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Photo: Roberto Schmidt/AFP via Getty Images

Several Republican senators defended Anthony Fauci after a string of attacks in recent days from President Trump, who has called the government's top infectious-disease expert "a disaster" and claimed without evidence that he's a Democrat.

Why it matters: As polls indicate warning signs for both Trump and down-ballot Republicans, more GOP leaders are urging the president to stop downplaying the pandemic and listen to advice from public health experts. Fauci is one of the most trusted voices in the country on coronavirus issues.

What they're saying:

  • Sen. John Thune (R-S.D.), the Senate Republican whip, said to CNN about his advice for Trump: "Stay away from personal attacks. Quit attacking the media. Quit attacking Fauci and focus on issues. ... He's got to stay disciplined to do it, and I think that's how you're going to win over the middle people."
  • Sen. Lamar Alexander (R-Tenn.) tweeted: "Dr. Fauci is one of our country’s most distinguished public servants. ... If more Americans paid attention to his advice, we’d have fewer cases of COVID-19, & it would be safer to go back to school & back to work & out to eat."
  • Sen. Mitt Romney (R-Utah), who has frequently clashed with Trump, said, "Dr. Fauci is an esteemed professional with extraordinary expertise and capability, and I have full confidence in his leadership and capacity.”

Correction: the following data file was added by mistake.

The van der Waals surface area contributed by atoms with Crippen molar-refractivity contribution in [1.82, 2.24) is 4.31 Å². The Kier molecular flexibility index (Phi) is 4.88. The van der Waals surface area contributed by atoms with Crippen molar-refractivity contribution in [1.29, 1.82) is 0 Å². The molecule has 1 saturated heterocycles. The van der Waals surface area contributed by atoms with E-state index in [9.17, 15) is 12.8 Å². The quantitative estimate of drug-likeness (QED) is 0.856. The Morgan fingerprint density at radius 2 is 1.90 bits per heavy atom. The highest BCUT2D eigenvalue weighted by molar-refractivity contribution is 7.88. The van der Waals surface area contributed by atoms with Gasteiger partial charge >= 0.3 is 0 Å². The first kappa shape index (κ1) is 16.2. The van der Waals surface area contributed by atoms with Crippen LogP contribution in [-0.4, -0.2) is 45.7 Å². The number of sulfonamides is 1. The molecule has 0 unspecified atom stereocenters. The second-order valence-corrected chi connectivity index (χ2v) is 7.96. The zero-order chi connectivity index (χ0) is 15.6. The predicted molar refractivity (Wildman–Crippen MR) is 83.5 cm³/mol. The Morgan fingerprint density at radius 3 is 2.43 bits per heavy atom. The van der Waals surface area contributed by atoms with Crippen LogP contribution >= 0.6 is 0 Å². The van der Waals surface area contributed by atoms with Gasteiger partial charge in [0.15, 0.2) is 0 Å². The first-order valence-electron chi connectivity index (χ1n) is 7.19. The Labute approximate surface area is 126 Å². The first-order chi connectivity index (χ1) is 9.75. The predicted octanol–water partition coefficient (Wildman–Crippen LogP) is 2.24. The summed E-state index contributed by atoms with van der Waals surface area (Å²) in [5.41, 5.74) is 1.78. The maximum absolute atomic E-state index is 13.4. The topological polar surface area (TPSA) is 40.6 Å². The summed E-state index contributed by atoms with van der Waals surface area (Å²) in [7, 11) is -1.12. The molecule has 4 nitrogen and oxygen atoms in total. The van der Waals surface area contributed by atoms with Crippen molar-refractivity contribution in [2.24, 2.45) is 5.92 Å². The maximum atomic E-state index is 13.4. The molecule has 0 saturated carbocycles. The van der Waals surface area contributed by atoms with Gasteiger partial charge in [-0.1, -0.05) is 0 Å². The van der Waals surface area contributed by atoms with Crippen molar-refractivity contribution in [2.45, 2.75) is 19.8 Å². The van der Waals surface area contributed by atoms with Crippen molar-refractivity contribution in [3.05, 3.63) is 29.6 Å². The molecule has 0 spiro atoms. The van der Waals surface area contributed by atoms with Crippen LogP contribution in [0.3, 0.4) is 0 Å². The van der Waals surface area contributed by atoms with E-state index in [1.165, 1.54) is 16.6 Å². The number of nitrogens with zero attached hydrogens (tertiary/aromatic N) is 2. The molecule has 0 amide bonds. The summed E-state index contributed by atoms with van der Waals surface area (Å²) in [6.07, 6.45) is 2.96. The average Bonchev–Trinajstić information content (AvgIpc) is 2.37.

• Sen. Lindsey Graham (R-S.C.), who has remained close to Trump through his re-election bid, said, "I think in terms of Dr. Fauci, I trust his judgment."
  • Sen. Thom Tillis (R-N.C.), when asked if he agreed with Trump's comments, said, "I got a lot of confidence in Dr. Fauci."

The big picture: Several Republican senators have come out and criticized the president's actions and comments as the election nears, fearing his unpopularity could cost them the White House, Senate and House.

  • Sen. Ben Sasse (R-Neb.) gave one of the sharpest criticisms of the president of any Republican last week, calling Trump a "TV-obsessed, narcissistic individual" and saying he has "flirted with white supremacists."
  • Sen. John Cornyn (R-Texas) said on Sunday he's disagreed with President Trump on trade agreements with China, budget deficits, COVID-19 stimulus aid, but has always brought up his concerns privately.

Go deeper: Trump attacks CNN as "dumb b*stards" for continuing to cover pandemic

Go deeper

The week the Trump show ended

Data: NewsWhip; Chart: Andrew Witherspoon/Axios

Donald Trump was eclipsed in media attention last week by President Biden for the first time since Trump took office, according to viewership data on the internet, on social media and on cable news.

Why it matters: After Trump crowded out nearly every other news figure and topic for five years, momentum of the new administration took hold last week and the former president retreated, partly by choice and partly by being forced off the big platforms.

Democrats weigh "Dr. Fauci of Ohio" in Senate race

Amy Acton. Photo: Public Domain

Some Democrats are looking to a political outsider described as the "Dr. Fauci of Ohio" to replace Rob Portman in the U.S. Senate.

Why it matters: Amy Acton, former director of the Ohio Department of Health, gained a grassroots following last year when she briefed Ohioans about the state of the coronavirus. Her celebrity could help in a Republican state, and against potential GOP rivals such as Rep. Jim Jordan.

Young people want checks on Big Tech's power

Data: Generation Lab; Chart: Sara Wise/Axios

The next generation of college-educated Americans thinks social media companies have too much power and influence on politics and need more government regulation, according to a new survey by Generation Lab for Axios.

Why it matters: The findings follow an election dominated by rampant disinformation about voting fraud on social media; companies' fraught efforts to stifle purveyors of disinformation including former President Trump; and a deadly Jan. 6 insurrection over the election organized largely online.